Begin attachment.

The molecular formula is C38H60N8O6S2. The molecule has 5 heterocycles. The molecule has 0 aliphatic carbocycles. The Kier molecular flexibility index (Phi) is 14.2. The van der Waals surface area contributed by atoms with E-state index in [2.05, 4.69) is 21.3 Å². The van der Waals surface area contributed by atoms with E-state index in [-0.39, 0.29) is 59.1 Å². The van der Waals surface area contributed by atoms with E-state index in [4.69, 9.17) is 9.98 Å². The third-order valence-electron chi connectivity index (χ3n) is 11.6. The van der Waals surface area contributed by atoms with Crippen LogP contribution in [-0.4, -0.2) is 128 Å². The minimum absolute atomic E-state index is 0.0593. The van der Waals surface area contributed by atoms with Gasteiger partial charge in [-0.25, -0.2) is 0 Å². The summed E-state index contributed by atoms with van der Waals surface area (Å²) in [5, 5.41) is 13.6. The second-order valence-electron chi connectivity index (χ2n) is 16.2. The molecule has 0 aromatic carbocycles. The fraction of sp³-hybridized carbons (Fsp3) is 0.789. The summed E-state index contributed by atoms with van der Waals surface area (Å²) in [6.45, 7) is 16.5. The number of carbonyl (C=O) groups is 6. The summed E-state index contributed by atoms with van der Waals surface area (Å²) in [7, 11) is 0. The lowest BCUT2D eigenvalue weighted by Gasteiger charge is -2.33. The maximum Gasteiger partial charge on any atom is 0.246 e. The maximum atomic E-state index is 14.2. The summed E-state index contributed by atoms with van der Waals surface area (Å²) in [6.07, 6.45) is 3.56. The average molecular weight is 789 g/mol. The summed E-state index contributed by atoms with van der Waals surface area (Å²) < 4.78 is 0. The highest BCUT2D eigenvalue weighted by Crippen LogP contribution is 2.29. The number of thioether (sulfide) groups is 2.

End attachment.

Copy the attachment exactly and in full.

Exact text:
The molecular formula is C38H60N8O6S2. The molecule has 5 heterocycles. The molecule has 0 aliphatic carbocycles. The Kier molecular flexibility index (Phi) is 14.2. The van der Waals surface area contributed by atoms with E-state index in [2.05, 4.69) is 21.3 Å². The van der Waals surface area contributed by atoms with E-state index in [-0.39, 0.29) is 59.1 Å². The van der Waals surface area contributed by atoms with E-state index in [4.69, 9.17) is 9.98 Å². The third-order valence-electron chi connectivity index (χ3n) is 11.6. The van der Waals surface area contributed by atoms with Crippen LogP contribution in [-0.4, -0.2) is 128 Å². The minimum absolute atomic E-state index is 0.0593. The van der Waals surface area contributed by atoms with Gasteiger partial charge in [-0.25, -0.2) is 0 Å². The summed E-state index contributed by atoms with van der Waals surface area (Å²) in [5, 5.41) is 13.6. The second-order valence-electron chi connectivity index (χ2n) is 16.2. The molecule has 0 aromatic carbocycles. The fraction of sp³-hybridized carbons (Fsp3) is 0.789. The summed E-state index contributed by atoms with van der Waals surface area (Å²) in [6.45, 7) is 16.5. The number of carbonyl (C=O) groups is 6. The summed E-state index contributed by atoms with van der Waals surface area (Å²) in [7, 11) is 0. The lowest BCUT2D eigenvalue weighted by Gasteiger charge is -2.33. The maximum Gasteiger partial charge on any atom is 0.246 e. The maximum atomic E-state index is 14.2. The summed E-state index contributed by atoms with van der Waals surface area (Å²) in [6.07, 6.45) is 3.56. The average molecular weight is 789 g/mol. The summed E-state index contributed by atoms with van der Waals surface area (Å²) < 4.78 is 0. The highest BCUT2D eigenvalue weighted by Crippen LogP contribution is 2.29. The number of thioether (sulfide) groups is 2.